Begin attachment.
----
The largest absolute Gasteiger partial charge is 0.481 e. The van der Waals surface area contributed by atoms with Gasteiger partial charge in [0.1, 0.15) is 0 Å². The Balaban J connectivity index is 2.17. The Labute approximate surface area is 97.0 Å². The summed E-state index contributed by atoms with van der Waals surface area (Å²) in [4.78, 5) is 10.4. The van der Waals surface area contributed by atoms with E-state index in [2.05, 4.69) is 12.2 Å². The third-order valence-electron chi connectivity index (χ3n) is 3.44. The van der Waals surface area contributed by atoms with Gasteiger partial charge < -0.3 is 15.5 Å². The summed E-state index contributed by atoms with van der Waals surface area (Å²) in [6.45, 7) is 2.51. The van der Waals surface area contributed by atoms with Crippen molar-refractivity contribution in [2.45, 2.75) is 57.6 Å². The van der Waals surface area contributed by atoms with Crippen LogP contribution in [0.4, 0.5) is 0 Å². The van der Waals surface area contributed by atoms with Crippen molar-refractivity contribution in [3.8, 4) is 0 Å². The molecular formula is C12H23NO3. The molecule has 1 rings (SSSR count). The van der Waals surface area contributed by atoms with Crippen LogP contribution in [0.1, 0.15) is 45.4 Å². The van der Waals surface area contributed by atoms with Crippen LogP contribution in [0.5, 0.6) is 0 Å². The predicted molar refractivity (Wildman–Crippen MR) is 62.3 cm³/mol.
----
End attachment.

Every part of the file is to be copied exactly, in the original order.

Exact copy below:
The largest absolute Gasteiger partial charge is 0.481 e. The van der Waals surface area contributed by atoms with Gasteiger partial charge in [0.1, 0.15) is 0 Å². The Balaban J connectivity index is 2.17. The Labute approximate surface area is 97.0 Å². The summed E-state index contributed by atoms with van der Waals surface area (Å²) in [4.78, 5) is 10.4. The van der Waals surface area contributed by atoms with E-state index in [2.05, 4.69) is 12.2 Å². The third-order valence-electron chi connectivity index (χ3n) is 3.44. The van der Waals surface area contributed by atoms with Gasteiger partial charge < -0.3 is 15.5 Å². The summed E-state index contributed by atoms with van der Waals surface area (Å²) in [6.45, 7) is 2.51. The van der Waals surface area contributed by atoms with Crippen molar-refractivity contribution in [2.45, 2.75) is 57.6 Å². The van der Waals surface area contributed by atoms with Crippen LogP contribution in [0.4, 0.5) is 0 Å². The van der Waals surface area contributed by atoms with Crippen molar-refractivity contribution in [3.8, 4) is 0 Å². The molecular formula is C12H23NO3. The molecule has 1 rings (SSSR count). The van der Waals surface area contributed by atoms with Crippen LogP contribution in [0.1, 0.15) is 45.4 Å². The van der Waals surface area contributed by atoms with Crippen LogP contribution in [0.5, 0.6) is 0 Å². The predicted molar refractivity (Wildman–Crippen MR) is 62.3 cm³/mol.